This is the same guy who made some kind of joke about my catheter that he thought was funny. I was sitting on the edge of my bed and he was standing behind me fiddling with something when he said "Uh. Oh. Not good. You won't be going home tomorrow." I was sort of alarmed and surprised because I keep waiting in fear for the other shoe to drop, and I didn't know what awful thing he'd discovered. He never explaiend himself, just laughed, patted me, repeated his name a few times, said he was just joking and then left me. A similar thing happened with Phillip, my day nurse today, who was asked to run an EKG for me, but didn't really have hte experience to do it. He said "oh, no!"thinking he had spotted some serious abnormality that turned out to be nothing, said "Are you experiencint shortness of breath?" When I asked him to assure me nothing was wrong, he said "I can't tell you that. I have to show this to the doctor right away," and ran out of the room. He never came back. I had to call my own doc. It was nothing, he just didn't know how to read it.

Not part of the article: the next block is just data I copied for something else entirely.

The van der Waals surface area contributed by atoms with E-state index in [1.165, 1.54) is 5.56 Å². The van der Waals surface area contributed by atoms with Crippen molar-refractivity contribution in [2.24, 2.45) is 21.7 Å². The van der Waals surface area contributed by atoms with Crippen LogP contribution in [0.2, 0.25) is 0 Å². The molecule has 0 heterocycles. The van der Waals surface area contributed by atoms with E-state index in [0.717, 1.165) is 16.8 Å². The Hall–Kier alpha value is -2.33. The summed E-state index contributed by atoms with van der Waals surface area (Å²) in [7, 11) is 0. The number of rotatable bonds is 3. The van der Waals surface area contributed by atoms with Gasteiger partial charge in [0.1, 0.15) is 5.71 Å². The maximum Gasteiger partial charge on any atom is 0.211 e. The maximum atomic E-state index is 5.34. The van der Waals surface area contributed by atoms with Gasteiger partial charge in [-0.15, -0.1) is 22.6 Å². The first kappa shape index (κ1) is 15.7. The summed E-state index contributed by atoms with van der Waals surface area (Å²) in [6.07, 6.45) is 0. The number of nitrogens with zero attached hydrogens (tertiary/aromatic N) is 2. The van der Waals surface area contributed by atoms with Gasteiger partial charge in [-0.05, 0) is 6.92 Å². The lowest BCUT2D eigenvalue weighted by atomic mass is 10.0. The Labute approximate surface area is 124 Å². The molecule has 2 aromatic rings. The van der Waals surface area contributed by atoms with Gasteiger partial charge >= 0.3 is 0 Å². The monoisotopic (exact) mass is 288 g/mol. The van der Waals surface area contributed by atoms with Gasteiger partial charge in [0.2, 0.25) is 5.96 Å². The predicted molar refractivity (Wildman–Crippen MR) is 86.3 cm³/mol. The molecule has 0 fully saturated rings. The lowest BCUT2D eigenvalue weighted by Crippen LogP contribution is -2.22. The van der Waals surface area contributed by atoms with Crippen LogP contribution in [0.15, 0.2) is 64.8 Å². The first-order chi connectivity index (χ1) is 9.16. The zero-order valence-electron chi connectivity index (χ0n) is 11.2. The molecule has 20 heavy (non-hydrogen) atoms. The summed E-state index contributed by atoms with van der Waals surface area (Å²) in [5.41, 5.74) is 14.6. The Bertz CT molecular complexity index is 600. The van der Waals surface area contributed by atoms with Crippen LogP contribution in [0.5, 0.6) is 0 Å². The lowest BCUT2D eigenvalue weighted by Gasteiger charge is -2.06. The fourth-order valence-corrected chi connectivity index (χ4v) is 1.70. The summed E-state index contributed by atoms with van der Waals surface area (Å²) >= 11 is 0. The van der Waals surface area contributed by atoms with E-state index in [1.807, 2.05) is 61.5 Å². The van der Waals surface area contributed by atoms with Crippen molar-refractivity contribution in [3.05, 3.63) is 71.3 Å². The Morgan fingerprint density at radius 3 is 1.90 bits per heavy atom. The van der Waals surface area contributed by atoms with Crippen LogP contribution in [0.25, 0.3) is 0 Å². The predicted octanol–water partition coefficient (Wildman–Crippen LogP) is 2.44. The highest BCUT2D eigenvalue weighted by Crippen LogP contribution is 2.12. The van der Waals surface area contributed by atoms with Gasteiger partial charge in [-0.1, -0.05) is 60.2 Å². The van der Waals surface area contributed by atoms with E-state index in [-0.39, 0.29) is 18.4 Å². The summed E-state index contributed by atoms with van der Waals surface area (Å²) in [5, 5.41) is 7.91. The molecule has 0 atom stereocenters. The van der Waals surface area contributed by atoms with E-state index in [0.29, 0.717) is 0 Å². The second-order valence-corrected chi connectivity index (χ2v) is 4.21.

4am on Tuesday, feeling a bit cheerier, still medicated, still with the terrible pains in my neck, but the nausea has subsided and I am feeling better emotionally. My mom came in and did her whole number, demanding her blood pressure be taken, demanding a bottle of water. She wanted all the bright lights on so she could read and my fan turned off because it bothered her. She read out loud to herself for about half an hour and then left for her massage.

Oh, Scott just got here, so I'm going to go! I have more I've written, but I will post them either tomorrow or after I get home. I LOVE YOU ALL!!